Significantly, Mudavadi was the only ODM MP who had the courtesy to shake hands with President Kibaki during the swearing-in session in Parliament, which the latter attended as the MP for Othaya.
Mudavadi further disclosed to me that though he was in the ODM team during the Kofi Annan mediation talks, he secretly met with then Internal Security minister John Michuki with whom he agreed the country must not be allowed to sink, and that give-and-take had to come from both sides.
Obviously, I asked him about the elusive united western Kenya bloc vote, which is the second largest after the Mt Kenya bloc. He said much as he was a national leader, he regretted that the bloc’s vote was always sacrificed at the altar of ego and selfish interests.
But of great concern, he told me, is that compared to other regions, voter registration and turn-out is low in western Kenya which denies the region chance to impact on national leadership despite the strength in numbers.
He quoted statistics from the 2013 election where western Kenya, with a population of 6.82 million, had 1.93 million registered voters or 28 per cent of the population. Those eligible to register were about 2.6 million, which means about 700,000 people did not.
Central Kenya, with a population of 8.14 million, had 3.9 million voters or 48 per cent of the population. Nyanza region with a population of about five million had 1.83 million voters or 37 per cent of the population, while Lower Eastern, with a population of 4.6 million, had 1.52 million voters or 33 per cent of the population. Voter turn-out in Mount Kenya strongholds hit 95 per cent, in Nyanza 85 per cent but 75 per cent for western Kenya.
Mudavadi, however, told me that his greater worry for western Kenya and the country at large was the economy. Making reference to Bill Clinton’s 1992 campaign slogan: It is the economy, stupid! — meaning it is the economy before anything else that needed to be fixed — he passionately talked about youth unemployment and said it urgently needed to be fixed lest political demagogues take advantage to get into power and further muddy the waters.
Come to think of it, Mudavadi could have been talking of 2022 presidential campaigns where deceptive slogans have been crafted to take advantage of the youth.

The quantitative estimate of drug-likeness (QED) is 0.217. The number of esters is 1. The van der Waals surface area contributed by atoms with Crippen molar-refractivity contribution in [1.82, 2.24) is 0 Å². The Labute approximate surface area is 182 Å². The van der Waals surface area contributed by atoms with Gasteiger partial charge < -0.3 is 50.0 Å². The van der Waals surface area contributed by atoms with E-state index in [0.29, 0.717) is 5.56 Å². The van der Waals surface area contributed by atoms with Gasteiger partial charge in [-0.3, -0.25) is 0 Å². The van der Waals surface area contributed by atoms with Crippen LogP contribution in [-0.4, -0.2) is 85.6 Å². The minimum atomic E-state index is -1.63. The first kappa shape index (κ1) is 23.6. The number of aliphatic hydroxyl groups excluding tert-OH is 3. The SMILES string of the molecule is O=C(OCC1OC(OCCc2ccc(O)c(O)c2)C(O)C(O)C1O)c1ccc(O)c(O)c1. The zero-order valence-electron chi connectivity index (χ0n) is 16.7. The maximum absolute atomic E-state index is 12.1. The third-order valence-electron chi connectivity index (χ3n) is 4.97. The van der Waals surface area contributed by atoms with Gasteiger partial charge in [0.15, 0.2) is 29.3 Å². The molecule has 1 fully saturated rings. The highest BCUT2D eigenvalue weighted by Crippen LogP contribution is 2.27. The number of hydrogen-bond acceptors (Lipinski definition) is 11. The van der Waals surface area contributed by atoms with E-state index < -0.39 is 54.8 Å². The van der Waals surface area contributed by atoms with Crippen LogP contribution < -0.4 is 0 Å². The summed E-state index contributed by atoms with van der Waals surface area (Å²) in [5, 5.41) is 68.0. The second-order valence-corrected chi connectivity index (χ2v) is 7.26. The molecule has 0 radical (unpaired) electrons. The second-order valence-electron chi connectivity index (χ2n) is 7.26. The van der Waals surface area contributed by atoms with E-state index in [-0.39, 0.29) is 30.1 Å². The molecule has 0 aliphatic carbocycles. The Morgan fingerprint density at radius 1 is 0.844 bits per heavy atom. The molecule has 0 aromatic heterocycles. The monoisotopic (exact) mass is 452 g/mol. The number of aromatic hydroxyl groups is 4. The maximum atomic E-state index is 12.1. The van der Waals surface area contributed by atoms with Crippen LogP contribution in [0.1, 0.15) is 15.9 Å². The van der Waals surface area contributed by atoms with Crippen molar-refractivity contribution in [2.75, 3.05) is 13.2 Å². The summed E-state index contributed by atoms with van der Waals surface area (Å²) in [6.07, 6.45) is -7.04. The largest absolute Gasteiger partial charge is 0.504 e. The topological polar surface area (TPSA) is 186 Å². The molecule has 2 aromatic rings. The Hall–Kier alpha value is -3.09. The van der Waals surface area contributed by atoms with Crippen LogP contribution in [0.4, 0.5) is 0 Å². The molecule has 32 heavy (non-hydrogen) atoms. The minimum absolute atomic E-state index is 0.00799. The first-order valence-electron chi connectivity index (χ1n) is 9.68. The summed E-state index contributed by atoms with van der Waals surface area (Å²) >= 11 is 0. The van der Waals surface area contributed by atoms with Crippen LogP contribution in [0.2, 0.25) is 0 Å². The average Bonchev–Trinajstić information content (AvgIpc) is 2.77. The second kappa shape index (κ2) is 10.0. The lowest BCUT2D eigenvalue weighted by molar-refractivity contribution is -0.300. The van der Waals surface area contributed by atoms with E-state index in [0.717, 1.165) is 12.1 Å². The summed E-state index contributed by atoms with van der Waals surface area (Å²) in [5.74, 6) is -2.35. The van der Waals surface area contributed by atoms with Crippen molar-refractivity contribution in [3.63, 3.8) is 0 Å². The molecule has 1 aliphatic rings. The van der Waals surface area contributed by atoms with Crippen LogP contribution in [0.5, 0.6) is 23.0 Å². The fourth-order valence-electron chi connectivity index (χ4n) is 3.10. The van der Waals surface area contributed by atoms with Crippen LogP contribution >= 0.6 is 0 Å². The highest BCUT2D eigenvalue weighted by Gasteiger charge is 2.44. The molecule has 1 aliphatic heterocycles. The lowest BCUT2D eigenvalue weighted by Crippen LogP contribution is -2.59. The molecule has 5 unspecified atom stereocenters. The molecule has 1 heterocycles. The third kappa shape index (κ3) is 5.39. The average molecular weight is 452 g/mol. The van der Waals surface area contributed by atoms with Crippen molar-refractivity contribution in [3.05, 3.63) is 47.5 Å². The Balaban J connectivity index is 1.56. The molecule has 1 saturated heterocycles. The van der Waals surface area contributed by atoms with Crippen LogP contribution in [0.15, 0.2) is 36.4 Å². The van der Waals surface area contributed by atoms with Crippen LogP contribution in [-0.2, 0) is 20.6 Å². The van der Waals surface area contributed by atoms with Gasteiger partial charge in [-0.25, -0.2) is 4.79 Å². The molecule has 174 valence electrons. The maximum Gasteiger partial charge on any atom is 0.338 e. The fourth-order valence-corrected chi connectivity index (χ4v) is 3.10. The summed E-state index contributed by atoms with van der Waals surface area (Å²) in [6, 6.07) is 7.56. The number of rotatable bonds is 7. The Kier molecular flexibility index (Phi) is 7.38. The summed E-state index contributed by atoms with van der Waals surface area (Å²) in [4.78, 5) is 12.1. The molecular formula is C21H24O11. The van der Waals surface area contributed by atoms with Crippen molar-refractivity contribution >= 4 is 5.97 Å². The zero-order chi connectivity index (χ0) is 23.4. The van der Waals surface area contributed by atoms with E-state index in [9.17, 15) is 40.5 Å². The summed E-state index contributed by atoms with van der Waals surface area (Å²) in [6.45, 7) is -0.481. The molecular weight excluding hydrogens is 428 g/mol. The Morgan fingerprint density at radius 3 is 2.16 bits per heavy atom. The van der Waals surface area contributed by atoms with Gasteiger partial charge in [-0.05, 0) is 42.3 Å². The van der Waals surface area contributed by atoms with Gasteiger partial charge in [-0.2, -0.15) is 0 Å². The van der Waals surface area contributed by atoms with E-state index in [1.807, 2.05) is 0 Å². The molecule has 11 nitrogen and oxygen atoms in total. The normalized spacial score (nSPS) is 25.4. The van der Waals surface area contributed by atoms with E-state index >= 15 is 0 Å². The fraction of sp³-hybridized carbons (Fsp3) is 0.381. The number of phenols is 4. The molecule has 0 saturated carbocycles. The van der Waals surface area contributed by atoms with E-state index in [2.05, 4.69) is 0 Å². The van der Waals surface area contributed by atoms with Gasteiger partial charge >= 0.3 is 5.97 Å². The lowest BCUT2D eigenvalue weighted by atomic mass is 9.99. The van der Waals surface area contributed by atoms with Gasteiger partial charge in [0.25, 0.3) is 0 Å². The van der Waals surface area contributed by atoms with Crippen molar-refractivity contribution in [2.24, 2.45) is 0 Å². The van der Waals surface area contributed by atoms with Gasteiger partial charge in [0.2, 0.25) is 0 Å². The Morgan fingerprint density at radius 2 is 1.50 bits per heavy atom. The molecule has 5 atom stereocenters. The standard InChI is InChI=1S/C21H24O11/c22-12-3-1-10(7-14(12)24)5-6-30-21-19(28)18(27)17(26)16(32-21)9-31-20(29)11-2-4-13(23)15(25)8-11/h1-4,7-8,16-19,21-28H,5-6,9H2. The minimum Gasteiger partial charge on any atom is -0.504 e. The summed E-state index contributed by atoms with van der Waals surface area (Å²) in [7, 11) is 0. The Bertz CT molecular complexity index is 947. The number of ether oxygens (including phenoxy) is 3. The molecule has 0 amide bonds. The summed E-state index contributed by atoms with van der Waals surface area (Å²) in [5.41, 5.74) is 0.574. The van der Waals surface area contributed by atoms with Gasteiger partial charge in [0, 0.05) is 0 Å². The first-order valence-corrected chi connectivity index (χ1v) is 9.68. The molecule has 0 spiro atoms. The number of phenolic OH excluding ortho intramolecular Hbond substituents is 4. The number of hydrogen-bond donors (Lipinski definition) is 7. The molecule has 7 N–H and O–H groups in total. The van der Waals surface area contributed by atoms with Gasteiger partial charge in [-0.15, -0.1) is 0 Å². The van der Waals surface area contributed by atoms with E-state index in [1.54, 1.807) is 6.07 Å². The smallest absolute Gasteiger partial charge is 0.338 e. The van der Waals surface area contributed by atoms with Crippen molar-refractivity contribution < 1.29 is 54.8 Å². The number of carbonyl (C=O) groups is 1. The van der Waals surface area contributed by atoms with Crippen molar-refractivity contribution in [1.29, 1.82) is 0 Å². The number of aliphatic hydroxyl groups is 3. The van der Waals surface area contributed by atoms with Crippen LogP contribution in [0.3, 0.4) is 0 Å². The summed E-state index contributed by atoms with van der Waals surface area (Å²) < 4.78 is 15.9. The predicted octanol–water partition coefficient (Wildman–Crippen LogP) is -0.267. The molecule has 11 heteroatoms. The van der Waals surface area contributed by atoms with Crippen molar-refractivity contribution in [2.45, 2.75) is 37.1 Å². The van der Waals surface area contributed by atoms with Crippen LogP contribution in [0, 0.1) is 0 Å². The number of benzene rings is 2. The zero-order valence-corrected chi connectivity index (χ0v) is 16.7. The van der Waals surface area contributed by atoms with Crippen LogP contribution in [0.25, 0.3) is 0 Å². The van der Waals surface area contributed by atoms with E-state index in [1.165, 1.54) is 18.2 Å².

So what is the game with the break-up from 2017 NASA coalition by Mudavadi, Kalonzo Musyoka, and Moses Wetang’ula, and formation of the One-Kenya Alliance (OKA) with Gideon Moi?
Insiders say it is a strategy to first isolate ODM, and return to the negotiating table as equals, not underdogs, which they are in NASA. Sources say the issue of sharing of State funds within NASA, and which has been left for Kalonzo to negotiate with Raila, is merely an excuse for the divorcees to force a re-negotiated union at a table where Jubilee will also be on board. The envisaged broader alliance reportedly has full backing from State House.
Prediction 2022: In journalism, we have room for facts, probabilities and possibilities. For possibilities, I foresee two main formations in 2022: The grand coalition made up of Jubilee, ODM and OKA, and whose leader and chair of coalition summit will remain President Uhuru Kenyatta even when he vacates State House, much the same way Julius Nyerere remained leader of Tanzania’s CCM even in retirement.
On the other hand will be Deputy President William Ruto’s UDA party. The grand coalition flag-bearer will be Raila Odinga but with a clear, written, and publicly declared agreement that he will go for only one-term, Nelson Mandela style.
From OKA will come the running-mate and the choice is very likely Mudavadi. Jubilee will come up with a prime minister and the likely name is Justin Muturi. Please don’t rush to crucify me for my crystal ball predictions. You are free to draw up your own line-up. Ours is a democracy, remember? Bring it on!